The Future Of Hot Rodding - Let's Make Some Noise!

Is The Future Of Hot Rodding In Jeopardy?

Jim McFarland Oct 1, 2010 0 Comment(s)
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Moving into the '70s and '80s, enthusiasts began to see and experience the impact of OEM emissions controls. Federal emissions standards imposed on the OEM were mandated in shorter time periods and included the downsizing of piston displacements, reducing vehicle weight, redesigning engine packages, and making companion changes requiring years to accomplish. As a result, we entered the emissions "Band-Aid" era involving short-term modifications the OEMs could make in order to meet required standards. Air pumps, carburetors with limited adjustments, exhaust gas recirculation, catalytic converters, rear gear changes to reduce on-road engine speeds and comparable "quick fixes" were imposed on consumers and enthusiasts, the net effect being both a real and perceived reduction in prior vehicle performance.

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At the enthusiast level, emissions controls were perceived as performance-reducing components. It would be another 10 years before redesigned engine packages with computer controlled EFI and higher overall combustion efficiency would restore "high performance" to the OEM community while meeting even more stringent emissions and fuel economy requirements.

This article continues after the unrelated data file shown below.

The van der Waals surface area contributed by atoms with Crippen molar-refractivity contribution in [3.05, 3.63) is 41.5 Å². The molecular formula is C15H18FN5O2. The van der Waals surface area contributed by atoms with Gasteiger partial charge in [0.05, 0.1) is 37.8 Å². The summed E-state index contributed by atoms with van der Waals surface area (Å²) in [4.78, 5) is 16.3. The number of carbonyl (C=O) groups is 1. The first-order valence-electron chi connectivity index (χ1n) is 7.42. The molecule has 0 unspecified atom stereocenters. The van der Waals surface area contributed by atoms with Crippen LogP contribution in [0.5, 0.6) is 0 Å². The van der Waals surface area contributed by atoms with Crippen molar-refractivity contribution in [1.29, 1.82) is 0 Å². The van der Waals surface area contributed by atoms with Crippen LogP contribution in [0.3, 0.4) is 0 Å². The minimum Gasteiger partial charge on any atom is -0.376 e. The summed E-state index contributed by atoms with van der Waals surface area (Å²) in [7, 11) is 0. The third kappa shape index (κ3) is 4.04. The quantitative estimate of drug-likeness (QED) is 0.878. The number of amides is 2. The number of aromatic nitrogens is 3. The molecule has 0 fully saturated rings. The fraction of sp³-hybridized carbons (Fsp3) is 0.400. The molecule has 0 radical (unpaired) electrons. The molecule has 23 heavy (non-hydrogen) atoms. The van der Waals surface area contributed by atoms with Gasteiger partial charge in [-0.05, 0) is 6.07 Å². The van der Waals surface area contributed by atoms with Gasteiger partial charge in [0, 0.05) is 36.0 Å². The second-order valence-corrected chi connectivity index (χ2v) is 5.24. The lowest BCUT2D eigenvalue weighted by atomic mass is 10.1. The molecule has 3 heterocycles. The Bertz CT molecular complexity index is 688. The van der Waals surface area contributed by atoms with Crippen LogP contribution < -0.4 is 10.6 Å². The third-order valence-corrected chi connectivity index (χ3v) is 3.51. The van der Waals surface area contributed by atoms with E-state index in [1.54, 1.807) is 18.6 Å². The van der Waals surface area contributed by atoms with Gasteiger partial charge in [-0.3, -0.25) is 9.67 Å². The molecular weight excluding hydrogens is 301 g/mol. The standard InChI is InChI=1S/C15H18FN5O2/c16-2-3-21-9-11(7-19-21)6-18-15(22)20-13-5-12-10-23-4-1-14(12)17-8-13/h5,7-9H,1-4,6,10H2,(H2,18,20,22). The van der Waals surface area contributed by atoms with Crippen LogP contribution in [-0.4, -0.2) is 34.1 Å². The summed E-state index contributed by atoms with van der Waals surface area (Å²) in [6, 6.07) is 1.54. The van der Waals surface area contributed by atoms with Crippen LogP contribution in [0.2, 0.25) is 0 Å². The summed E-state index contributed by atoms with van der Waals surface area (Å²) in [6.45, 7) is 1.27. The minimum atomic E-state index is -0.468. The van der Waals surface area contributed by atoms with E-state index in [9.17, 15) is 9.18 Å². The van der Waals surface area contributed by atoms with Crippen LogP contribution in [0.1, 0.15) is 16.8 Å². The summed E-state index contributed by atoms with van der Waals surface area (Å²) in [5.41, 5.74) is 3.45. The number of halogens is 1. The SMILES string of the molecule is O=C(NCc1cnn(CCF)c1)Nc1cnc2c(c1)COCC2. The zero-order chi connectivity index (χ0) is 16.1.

Even during these years, and flying somewhat under the radar, there was the need for specialty aftermarket parts manufacturers to begin adapting to new OEM technologies. Failure to do this impacted two areas in particular. One dealt with attempts to develop products with consumer value, in the face of much more daunting engineering tasks. The other was the requirement that certain emissions standards be met, because by this time both the CARB and the EPA were aware that improperly designed emissions-related parts could take an otherwise certified vehicle out of compliance.

At this point, SEMA took a proactive role in working directly with CARB to create a method by which emissions-related specialty aftermarket parts could be brought into compliance. While the EPA had its own anti-tampering provisions contained in the federal law affecting aftermarket parts, the CARB had taken a more aggressive position in regulating these components. Working directly with CARB staff, SEMA helped establish an emissions testing program whereby emissions-critical parts could be made legal for on-road use in California. Ultimately, EPA would recognize this certification for use elsewhere in the country. At the time, as now, the so-called CARB "executive order" (EO) certification process that was created embodied test procedures required of the OEMs when certifying new vehicles. Today, SEMA continues working with both CARB and EPA to help enable its membership to achieve emissions compliance for specialty aftermarket parts, all of which has a direct impact on several segments in the performance enthusiast community.

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